Monday, February 25, 2019

Wowed by "Wymps"
(Evelyn Sharp & Mabel Dearmer)

Strolling through the internet and all of its galleries of books, I recently came across the utterly amazing cover of Wymps.

With a full title of Wymps and Other Fairy Tales, it was published in 1897 by John Lane through The Bodley Head, London.

But while it was the knockout cover design that first caught my eye, what I love about this book is that it spurred me to learn more about the author and illustrator, a pair of amazing women.

The author is Evelyn Jane Sharp (1869–1955), who was, according to Wikipedia "a key figure in two major British women's suffrage societies, the militant Women's Social and Political Union and the United Suffragists." She was a journalist, activist, pacifist and tax resister. That last part got her imprisoned during World War I. Amidst all of this, she found time to write children's literature, including Wymps.

In 1933, Sharp published an autobiography, Unfinished Adventure. There has also been a biography of her, Evelyn Sharp: Rebel Woman, 1869-1955, penned by Angela V. John. AS Bryant wrote about how those two volumes complement each other for The Guardian in 2009, stating that Sharp "writes with dry wit, curiosity about social and private life, and an unerring sense of the telling detail," while her biographer is good at "filling out what Sharp discreetly omits from her own account."

And then there's the illustrator, Mabel Dearmer (1872-1915), who was born Jessie Mabel Pritchard White and educated in London. She contributed eight full color illustrations and the cover for Wymps, and you can see all of them in a PDF of the book at the University of Florida Digital Collections. I especially like her illustration for "The Boy Who Looked Like a Girl."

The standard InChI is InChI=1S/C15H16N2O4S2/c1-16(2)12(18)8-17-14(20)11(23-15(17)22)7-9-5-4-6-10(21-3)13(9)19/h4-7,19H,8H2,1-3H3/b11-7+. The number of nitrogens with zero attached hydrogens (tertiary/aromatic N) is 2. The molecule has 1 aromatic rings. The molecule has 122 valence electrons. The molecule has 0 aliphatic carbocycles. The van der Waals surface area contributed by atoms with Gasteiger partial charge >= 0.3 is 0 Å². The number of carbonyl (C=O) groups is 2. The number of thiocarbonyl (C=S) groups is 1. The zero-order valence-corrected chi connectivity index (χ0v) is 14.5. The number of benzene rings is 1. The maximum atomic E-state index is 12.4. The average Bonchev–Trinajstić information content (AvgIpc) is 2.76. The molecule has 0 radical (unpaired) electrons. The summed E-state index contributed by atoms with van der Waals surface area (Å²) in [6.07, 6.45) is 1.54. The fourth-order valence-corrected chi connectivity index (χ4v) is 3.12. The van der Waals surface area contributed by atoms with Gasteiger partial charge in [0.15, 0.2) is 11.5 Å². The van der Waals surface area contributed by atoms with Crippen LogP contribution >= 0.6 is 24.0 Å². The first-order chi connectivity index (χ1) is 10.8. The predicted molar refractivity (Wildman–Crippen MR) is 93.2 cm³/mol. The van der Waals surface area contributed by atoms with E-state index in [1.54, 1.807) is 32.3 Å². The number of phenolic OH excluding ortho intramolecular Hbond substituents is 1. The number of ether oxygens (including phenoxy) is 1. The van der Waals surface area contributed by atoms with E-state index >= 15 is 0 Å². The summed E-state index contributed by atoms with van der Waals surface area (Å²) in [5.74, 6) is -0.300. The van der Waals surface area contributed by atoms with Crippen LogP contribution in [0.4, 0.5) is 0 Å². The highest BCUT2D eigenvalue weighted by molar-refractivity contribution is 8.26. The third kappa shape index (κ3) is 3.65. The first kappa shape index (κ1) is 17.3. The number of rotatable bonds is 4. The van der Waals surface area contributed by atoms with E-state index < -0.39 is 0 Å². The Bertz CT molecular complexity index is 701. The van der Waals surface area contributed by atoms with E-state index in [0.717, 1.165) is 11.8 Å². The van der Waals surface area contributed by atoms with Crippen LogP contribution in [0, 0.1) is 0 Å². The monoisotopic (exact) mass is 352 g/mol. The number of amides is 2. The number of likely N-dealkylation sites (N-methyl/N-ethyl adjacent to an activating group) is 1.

But Dearmer was much more than an artist. She was, per Wikipedia, a novelist and dramatist. She was married to a socialist priest, Percy Dearmer (1867–1936). And, like Evelyn Sharp, she was a pacifist.

In an extensive biography of Dearmer on the yellow nineties online, Diana Maltz writes this of Dearmer's artwork:
"By all accounts, Mabel Dearmer was an inspired and energetic personality, and these qualities surface in her illustrative art of the 1890s. ... In contrast to the ornamental style of many other late-Victorian illustrators, Dearmer’s images appear strikingly modern. Male contemporaries minimized her talent as a draftsperson, but viewers were captivated by her vibrant colour choices and often eerie landscapes. Further elements of her style include a deliberate asymmetry, allusions to Japanese art, bold colour blocking, and the use of heavy outline."
The British Library's Untold Lives blog describes Dearmer's death:
"She was opposed to the war on the basis of her Christian faith but threw herself into work with the Women’s Emergency Corps, as Chairman of the Publicity Department, and into fundraising for Belgian refugees. Her younger son Christopher enlisted soon after the outbreak of war followed by his elder brother Geoffrey. ... In March 1915, busy organising the production of one of her own plays, she attended a farewell service for the Third Serbian Relief Unit to support a friend. There she heard her husband, Percy, then vicar of St. Mary’s Primrose Hill, announce that he had just been appointed Chaplain to the British units in Serbia and would soon be departing there. Mabel made the sudden and dramatic decision to volunteer to join the Third Serbian Relief Unit ... [She] left for Serbia in early April, appointed orderly in charge of linen. She proved an efficient and effective member of [the] team in Serbia and describes her happiness there (slightly guiltily) in a letter of 16 May. However, by June 1915 she had fallen ill with enteric fever (typhoid). Although she subsequently appeared to rally, another letter in the Society of Authors Collection, dated 23 July, tells of the sad conclusion to this story, namely that Mabel died in Serbia on 11 July 1915. ... Poignantly her son Christopher died at Suvla Bay (Gallipoli) only a few months later in October 1915."
Her older son Geoffrey lived until 1996, when he died at the age of 103, having outlived his mother by more than eight decades.

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